Merger of Joondalup United and Whitford City soccer clubs floated

Merger of Joondalup United and Whitford City soccer clubs floated

A POSSIBLE merger of Joondalup United and Whitford City soccer clubs is on the cards in a bid to find Joondalup United a suitable home ground.

The City of Joondalup had proposed upgrades at Forrest Park in Padbury to allow for a second senior soccer field and enable expansion of the club, which currently spreads itself across Forrest Park, Beldon Park and Charonia Reserve in Mullaloo.

Works would include replacing and relocating the playground, upgrading the sports floodlighting and removing eight trees.

The proposal was advertised for public consultation for three weeks, which ended on July 4. A council document from this month’s briefing said the feedback from the 251 respondents was overall supportive, although residents within 200m of the park had concerns.

You might also like: stalwart to be inducted into Football Hall of Fame WA

Three Aussie rules clubs currently using Forrest Park, including the Northern Warriors Veterans Football Club, were also concerned they may need to move to accommodate Joondalup United.

City officers had recommended the council defer its decision on the Forrest Park upgrades for 12 months to enable the City to further investigate the project, including the relocation of the three clubs.

At the briefing, several Padbury residents raised concerns about the proposal.

These included turning the 3.1ha park into a home ground for a senior soccer club, the park not being big enough, not having all the information during community consultation, the relocation of the playground closer to a facility that served alcohol and the removal of trees.

Sally Kenton, a member of the Forrest Park Locals Group, asked the City to reject the proposal rather than defer it.

The group presented a 334-signature petition, of which 277 were Padbury residents, opposing the project.

“The number of signatures exceeds the number of responses to the community consultation,” Ms Kenton said.

“We have never been consulted on how that park should be used and until 2014, the year Joondalup United secured a booking at the park, the impact of sporting use did not greatly affect the residents’ access or liveability.

“Since 2014, the loss of amenity has become a significant issue.”

Another Padbury resident asked if the club could have its home ground at the Beldon or Mullaloo reserves it uses, but corporate services director Mike Tidy said the buildings and infrastructure at those parks were “hopelessly inadequate” and would cost several million dollars to upgrade.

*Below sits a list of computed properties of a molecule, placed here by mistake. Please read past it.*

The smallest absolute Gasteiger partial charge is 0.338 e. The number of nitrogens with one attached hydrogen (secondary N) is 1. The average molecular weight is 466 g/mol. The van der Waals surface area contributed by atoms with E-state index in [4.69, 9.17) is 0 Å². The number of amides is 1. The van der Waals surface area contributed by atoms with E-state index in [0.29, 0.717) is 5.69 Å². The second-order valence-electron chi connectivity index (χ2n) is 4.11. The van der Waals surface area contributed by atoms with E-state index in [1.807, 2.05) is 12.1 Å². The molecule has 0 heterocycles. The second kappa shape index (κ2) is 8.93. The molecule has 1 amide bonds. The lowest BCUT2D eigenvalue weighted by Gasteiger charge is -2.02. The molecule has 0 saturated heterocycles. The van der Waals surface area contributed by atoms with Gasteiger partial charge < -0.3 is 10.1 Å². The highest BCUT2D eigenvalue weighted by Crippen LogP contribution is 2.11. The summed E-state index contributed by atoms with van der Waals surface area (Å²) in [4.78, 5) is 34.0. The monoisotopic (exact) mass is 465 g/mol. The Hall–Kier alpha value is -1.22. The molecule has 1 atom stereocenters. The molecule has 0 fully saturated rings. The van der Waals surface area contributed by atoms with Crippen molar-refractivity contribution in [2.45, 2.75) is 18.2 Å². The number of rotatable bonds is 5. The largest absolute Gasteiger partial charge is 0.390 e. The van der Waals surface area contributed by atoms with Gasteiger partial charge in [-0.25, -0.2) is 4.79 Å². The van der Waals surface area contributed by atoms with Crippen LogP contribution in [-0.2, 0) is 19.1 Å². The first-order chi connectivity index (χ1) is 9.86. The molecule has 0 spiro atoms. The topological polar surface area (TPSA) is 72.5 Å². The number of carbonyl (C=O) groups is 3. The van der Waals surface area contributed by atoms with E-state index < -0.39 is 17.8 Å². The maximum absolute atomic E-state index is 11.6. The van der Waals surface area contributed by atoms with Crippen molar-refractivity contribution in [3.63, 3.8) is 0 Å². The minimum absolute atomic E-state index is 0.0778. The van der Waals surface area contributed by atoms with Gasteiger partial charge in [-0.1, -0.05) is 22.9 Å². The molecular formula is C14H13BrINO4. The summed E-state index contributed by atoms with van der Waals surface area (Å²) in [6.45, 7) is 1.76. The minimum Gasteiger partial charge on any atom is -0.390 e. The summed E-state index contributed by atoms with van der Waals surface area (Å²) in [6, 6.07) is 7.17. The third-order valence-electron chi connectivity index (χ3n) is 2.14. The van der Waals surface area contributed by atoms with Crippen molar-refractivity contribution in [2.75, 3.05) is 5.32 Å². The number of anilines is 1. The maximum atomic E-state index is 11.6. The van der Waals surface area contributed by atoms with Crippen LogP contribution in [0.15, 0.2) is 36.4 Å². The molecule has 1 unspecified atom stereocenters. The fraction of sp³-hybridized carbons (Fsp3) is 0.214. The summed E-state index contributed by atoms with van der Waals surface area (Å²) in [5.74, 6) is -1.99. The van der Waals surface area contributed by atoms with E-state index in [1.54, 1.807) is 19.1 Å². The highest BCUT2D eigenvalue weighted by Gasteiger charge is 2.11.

At last Tuesday’s meeting, councillors were to consider applying for the Department of Sport and Recreation’s 2017-18 Community Sporting and Recreation Facilities Fund (CSRFF) for sports floodlighting upgrades at Warrandyte Park in Craigie – the home of Whitford City Football Club – and the Forrest Park upgrades.

The report stated the City had $700,000 listed for consideration in 2017-18 for the Warrandyte Park floodlighting and would apply for a grant of $176,194 but there was no funding for the Forrest Park upgrades because Joondalup United had initiated the project.

The upgrades could cost between $533,000 and $930,000 and would be funded by the City, Joondalup United and the CSRFF.

Mayor Troy Pickard said Joondalup United’s aspirations did not align with how the Padbury community wanted their local park to be used and with the club’s long-term hope to expand and enter the National Premier League WA, the usage would go “above and beyond” what the park was originally designed for.

He said he had been discussing with Joondalup United and Whitford City about a possible merger with a home ground at Warrandyte Park and with Whitford City’s present struggles and Joondalup United’s “significant pool of volunteers”, a merger would benefit both clubs and soccer in the community.

He moved an alternative motion for the council to defer its decision on both the Warrandyte Park floodlighting and Forrest Park upgrades until next month’s meeting “to enable negotiations on a possible merger of both clubs to then allow the new club to operate its home base from Warrandyte Park”.

Mr Pickard said Warrandyte Park was designed to be a large active space, with three senior soccer pitches, a clubroom with kitchen and significant car parking.
He said the 8.1ha park would need a “slight upgrade” to accommodate a bigger club, including a patio extension and toilets and changerooms for umpires, which he estimated could be done for $500,000.

However, the project would no longer be eligible for a CSRFF grant.

The alternative motion was unanimously approved.